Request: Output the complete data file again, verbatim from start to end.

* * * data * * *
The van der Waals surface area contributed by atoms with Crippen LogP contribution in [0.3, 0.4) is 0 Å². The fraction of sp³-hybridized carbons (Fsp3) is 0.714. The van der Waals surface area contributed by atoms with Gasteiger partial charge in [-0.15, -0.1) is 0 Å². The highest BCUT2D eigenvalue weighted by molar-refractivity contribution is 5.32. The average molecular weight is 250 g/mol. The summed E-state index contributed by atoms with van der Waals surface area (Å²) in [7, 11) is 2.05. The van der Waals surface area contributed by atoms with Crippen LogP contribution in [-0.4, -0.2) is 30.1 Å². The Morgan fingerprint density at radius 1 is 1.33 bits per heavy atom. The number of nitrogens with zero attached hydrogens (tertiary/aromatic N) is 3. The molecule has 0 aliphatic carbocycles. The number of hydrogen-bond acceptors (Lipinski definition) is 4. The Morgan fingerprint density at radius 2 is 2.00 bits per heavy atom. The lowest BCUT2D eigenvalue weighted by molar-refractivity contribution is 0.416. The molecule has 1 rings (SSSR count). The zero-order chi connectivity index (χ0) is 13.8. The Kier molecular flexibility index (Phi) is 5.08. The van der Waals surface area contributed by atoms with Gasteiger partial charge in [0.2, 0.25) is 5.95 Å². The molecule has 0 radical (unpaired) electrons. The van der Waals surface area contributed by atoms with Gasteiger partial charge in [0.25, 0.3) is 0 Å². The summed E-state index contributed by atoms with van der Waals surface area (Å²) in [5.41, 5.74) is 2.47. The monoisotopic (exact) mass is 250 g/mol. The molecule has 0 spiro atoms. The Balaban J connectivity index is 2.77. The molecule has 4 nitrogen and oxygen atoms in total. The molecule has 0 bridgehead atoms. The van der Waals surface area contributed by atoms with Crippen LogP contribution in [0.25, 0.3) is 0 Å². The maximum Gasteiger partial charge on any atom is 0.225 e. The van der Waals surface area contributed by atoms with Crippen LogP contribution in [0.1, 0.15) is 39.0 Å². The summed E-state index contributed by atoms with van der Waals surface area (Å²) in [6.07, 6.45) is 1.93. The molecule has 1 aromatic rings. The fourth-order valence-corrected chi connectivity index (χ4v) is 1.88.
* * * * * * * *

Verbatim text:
The van der Waals surface area contributed by atoms with Crippen LogP contribution in [0.3, 0.4) is 0 Å². The fraction of sp³-hybridized carbons (Fsp3) is 0.714. The van der Waals surface area contributed by atoms with Gasteiger partial charge in [-0.15, -0.1) is 0 Å². The highest BCUT2D eigenvalue weighted by molar-refractivity contribution is 5.32. The average molecular weight is 250 g/mol. The summed E-state index contributed by atoms with van der Waals surface area (Å²) in [7, 11) is 2.05. The van der Waals surface area contributed by atoms with Crippen LogP contribution in [-0.4, -0.2) is 30.1 Å². The Morgan fingerprint density at radius 1 is 1.33 bits per heavy atom. The number of nitrogens with zero attached hydrogens (tertiary/aromatic N) is 3. The molecule has 0 aliphatic carbocycles. The number of hydrogen-bond acceptors (Lipinski definition) is 4. The Morgan fingerprint density at radius 2 is 2.00 bits per heavy atom. The lowest BCUT2D eigenvalue weighted by molar-refractivity contribution is 0.416. The molecule has 1 rings (SSSR count). The zero-order chi connectivity index (χ0) is 13.8. The Kier molecular flexibility index (Phi) is 5.08. The van der Waals surface area contributed by atoms with Gasteiger partial charge in [0.2, 0.25) is 5.95 Å². The molecule has 0 radical (unpaired) electrons. The van der Waals surface area contributed by atoms with Gasteiger partial charge in [0.25, 0.3) is 0 Å². The summed E-state index contributed by atoms with van der Waals surface area (Å²) in [5.41, 5.74) is 2.47. The monoisotopic (exact) mass is 250 g/mol. The molecule has 0 spiro atoms. The Balaban J connectivity index is 2.77. The molecule has 4 nitrogen and oxygen atoms in total. The molecule has 0 bridgehead atoms. The van der Waals surface area contributed by atoms with Crippen LogP contribution in [0.25, 0.3) is 0 Å². The maximum Gasteiger partial charge on any atom is 0.225 e. The van der Waals surface area contributed by atoms with Crippen LogP contribution in [0.1, 0.15) is 39.0 Å². The summed E-state index contributed by atoms with van der Waals surface area (Å²) in [6.07, 6.45) is 1.93. The molecule has 1 aromatic rings. The fourth-order valence-corrected chi connectivity index (χ4v) is 1.88.